We’ve spotted a podcast that’s dedicated entirely to information on the pandemic.
Full disclosure: We know you may be completely sick of hearing about this in your day-to-day... and that’s understandable. For those in that camp, skip to the next story. (We promise, it’ll help.)
For those looking for a spot with cohesive information and credible sourcing, we’re looking to CNN’s podcast called Coronavirus: Fact vs. Fiction.
It’s a pod with CNN Chief Medical Correspondent Dr. Sanjay Gupta. He’s combining headlines (and making sense of them for us), plus bringing in experts to weigh in. The episodes range in length from about five to 15 minutes, so they’re digestible, yet full of the compelling info. you’ll want for safety, health, and ultimately clarity.
One of the latest we’re digging? Yesterday’s episode entitled “Lessons from China.” Spoiler alert: Things are improving.
This pandemic is so ever-changing, I’m unsure I’ve ever witnessed a news story as quickly moving as it. So sources like this CNN podcast are the hubs we need.
Forge on, friends
We wrap this episode with a list of additional resources you can heed as a leader yourself, as well as sharing with your respective teams. Many of these have come through to me via Slack or social media, and I encourage you to do the same if you find them useful and appropriate.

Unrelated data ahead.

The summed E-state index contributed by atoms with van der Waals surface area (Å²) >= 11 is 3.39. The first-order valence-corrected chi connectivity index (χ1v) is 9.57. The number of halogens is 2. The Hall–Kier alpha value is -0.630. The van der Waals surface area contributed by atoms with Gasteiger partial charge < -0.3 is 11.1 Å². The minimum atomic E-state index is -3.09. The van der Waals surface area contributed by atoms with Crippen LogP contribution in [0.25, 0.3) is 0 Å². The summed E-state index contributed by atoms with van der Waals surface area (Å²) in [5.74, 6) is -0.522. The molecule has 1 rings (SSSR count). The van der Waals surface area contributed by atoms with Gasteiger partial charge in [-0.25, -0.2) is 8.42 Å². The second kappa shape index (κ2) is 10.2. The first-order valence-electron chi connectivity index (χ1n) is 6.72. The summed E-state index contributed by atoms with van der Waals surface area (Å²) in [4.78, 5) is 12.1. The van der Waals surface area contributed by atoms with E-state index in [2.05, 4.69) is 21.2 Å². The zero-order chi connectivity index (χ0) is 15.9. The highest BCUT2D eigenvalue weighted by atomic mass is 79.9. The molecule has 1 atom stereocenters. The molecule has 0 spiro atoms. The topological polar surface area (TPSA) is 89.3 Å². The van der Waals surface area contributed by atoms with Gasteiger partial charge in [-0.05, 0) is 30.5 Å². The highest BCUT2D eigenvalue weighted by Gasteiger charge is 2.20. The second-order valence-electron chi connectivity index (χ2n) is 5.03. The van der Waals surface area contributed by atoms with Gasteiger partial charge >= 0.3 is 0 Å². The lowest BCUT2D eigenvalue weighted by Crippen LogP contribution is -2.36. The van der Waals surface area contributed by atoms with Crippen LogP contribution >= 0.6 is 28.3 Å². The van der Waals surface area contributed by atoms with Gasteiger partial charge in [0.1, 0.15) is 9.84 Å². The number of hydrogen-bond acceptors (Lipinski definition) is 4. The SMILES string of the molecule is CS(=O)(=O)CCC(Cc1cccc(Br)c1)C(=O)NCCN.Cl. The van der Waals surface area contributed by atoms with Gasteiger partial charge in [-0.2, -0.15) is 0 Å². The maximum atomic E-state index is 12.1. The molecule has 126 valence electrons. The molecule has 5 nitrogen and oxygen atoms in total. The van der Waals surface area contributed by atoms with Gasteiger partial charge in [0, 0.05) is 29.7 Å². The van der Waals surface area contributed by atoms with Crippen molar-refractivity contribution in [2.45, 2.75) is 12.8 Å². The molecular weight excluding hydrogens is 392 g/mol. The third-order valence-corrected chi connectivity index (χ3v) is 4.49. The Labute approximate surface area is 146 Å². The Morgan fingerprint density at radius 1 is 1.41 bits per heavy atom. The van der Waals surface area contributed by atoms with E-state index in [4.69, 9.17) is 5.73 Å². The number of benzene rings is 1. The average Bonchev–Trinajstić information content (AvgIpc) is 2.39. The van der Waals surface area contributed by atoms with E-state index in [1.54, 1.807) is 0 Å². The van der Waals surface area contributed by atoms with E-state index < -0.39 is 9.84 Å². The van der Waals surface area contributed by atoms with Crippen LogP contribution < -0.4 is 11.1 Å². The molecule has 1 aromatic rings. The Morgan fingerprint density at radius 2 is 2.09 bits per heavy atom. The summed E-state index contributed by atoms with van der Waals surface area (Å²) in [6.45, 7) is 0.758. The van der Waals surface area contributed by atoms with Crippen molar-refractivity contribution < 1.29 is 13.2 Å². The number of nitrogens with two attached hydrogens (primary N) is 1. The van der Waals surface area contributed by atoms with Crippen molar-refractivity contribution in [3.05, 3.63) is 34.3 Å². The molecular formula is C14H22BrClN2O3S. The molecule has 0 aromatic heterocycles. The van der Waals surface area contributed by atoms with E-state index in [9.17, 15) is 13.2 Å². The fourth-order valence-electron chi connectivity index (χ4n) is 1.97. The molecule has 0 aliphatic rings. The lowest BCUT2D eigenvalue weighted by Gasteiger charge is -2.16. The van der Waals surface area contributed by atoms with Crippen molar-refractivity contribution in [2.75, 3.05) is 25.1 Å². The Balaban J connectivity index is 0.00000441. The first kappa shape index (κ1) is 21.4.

It's information overload out there right now, so it feels like a score when you find something solid. We hope you use your own outlets to spread the good stuff.
Taking things seriously: I found a piece in the New Yorker on convincing your “boomer” parents to take the coronavirus seriously. Has anyone else experienced a lack of admittance to the state we're in, from an age group that’s at the highest risk? If so, that New Yorker post could be a good share.
Practices on social distancing: What is it? How do we best implement it? Are we taking it seriously enough? We found a piece with answers to your most common Qs about the best practices for “stemming the tide of the coronavirus pandemic.”
Small business emergency subscription assistance. Zoho, a leader in business software apps, launches a Small Business Emergency Subscription Assistance Program (ESAP) to help Zoho customers worldwide weather this global crisis.
Ultimately, we need to avoid letting fear become a pandemic in and of itself. There is no one correct way to move forward, but I think people need to practice more compassion. So I end with this note from a respected writer I follow: “Overreacting about people who are overreacting is just another form of overreacting.”
At this point, everyone on Earth is affected by this in some capacity, but in completely separate ways—that, in most cases, some of us may not ever be able to relate to. There is so much stimuli floating around, advising us to do one thing and feel another. But it’s ultimately up to us to decide how we move forward.
And hopefully, that’s with compassion, wits, and more hand-washing.
There you have it, your March 20 special edition news. We will catch you back here Monday.